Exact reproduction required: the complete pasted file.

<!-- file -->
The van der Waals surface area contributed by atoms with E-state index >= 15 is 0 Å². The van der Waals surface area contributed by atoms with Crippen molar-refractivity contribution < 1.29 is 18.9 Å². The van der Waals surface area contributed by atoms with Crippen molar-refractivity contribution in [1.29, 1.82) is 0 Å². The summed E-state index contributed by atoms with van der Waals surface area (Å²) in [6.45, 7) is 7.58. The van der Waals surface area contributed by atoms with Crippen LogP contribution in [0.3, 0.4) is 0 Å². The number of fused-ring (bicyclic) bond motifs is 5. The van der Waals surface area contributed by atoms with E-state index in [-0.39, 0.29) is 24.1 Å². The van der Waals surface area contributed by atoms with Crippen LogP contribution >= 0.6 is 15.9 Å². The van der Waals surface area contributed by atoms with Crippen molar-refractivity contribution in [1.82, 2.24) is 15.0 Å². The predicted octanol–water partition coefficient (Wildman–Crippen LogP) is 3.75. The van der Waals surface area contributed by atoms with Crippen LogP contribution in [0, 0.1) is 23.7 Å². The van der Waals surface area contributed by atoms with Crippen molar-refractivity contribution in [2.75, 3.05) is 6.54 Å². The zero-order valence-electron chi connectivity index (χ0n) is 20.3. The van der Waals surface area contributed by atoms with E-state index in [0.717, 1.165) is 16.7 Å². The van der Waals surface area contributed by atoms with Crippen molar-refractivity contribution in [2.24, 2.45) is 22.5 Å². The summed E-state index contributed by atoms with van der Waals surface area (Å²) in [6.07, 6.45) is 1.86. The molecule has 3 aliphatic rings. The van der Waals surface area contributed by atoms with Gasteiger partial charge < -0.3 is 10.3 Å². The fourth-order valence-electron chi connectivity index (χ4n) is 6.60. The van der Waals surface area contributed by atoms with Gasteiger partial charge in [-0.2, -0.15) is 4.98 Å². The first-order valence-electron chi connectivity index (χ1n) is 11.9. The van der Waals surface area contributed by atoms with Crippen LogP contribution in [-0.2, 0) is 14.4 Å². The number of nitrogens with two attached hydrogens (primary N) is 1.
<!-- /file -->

The van der Waals surface area contributed by atoms with E-state index >= 15 is 0 Å². The van der Waals surface area contributed by atoms with Crippen molar-refractivity contribution < 1.29 is 18.9 Å². The van der Waals surface area contributed by atoms with Crippen molar-refractivity contribution in [1.29, 1.82) is 0 Å². The summed E-state index contributed by atoms with van der Waals surface area (Å²) in [6.45, 7) is 7.58. The van der Waals surface area contributed by atoms with Crippen LogP contribution in [0.3, 0.4) is 0 Å². The number of fused-ring (bicyclic) bond motifs is 5. The van der Waals surface area contributed by atoms with E-state index in [-0.39, 0.29) is 24.1 Å². The van der Waals surface area contributed by atoms with Crippen LogP contribution >= 0.6 is 15.9 Å². The van der Waals surface area contributed by atoms with Crippen molar-refractivity contribution in [1.82, 2.24) is 15.0 Å². The predicted octanol–water partition coefficient (Wildman–Crippen LogP) is 3.75. The van der Waals surface area contributed by atoms with Crippen LogP contribution in [0, 0.1) is 23.7 Å². The van der Waals surface area contributed by atoms with Crippen molar-refractivity contribution in [2.75, 3.05) is 6.54 Å². The zero-order valence-electron chi connectivity index (χ0n) is 20.3. The van der Waals surface area contributed by atoms with E-state index in [0.717, 1.165) is 16.7 Å². The van der Waals surface area contributed by atoms with Crippen molar-refractivity contribution in [2.24, 2.45) is 22.5 Å². The summed E-state index contributed by atoms with van der Waals surface area (Å²) in [6.07, 6.45) is 1.86. The molecule has 3 aliphatic rings. The van der Waals surface area contributed by atoms with Gasteiger partial charge < -0.3 is 10.3 Å². The fourth-order valence-electron chi connectivity index (χ4n) is 6.60. The van der Waals surface area contributed by atoms with Gasteiger partial charge in [-0.2, -0.15) is 4.98 Å². The first-order valence-electron chi connectivity index (χ1n) is 11.9. The van der Waals surface area contributed by atoms with Crippen LogP contribution in [-0.2, 0) is 14.4 Å². The number of nitrogens with two attached hydrogens (primary N) is 1.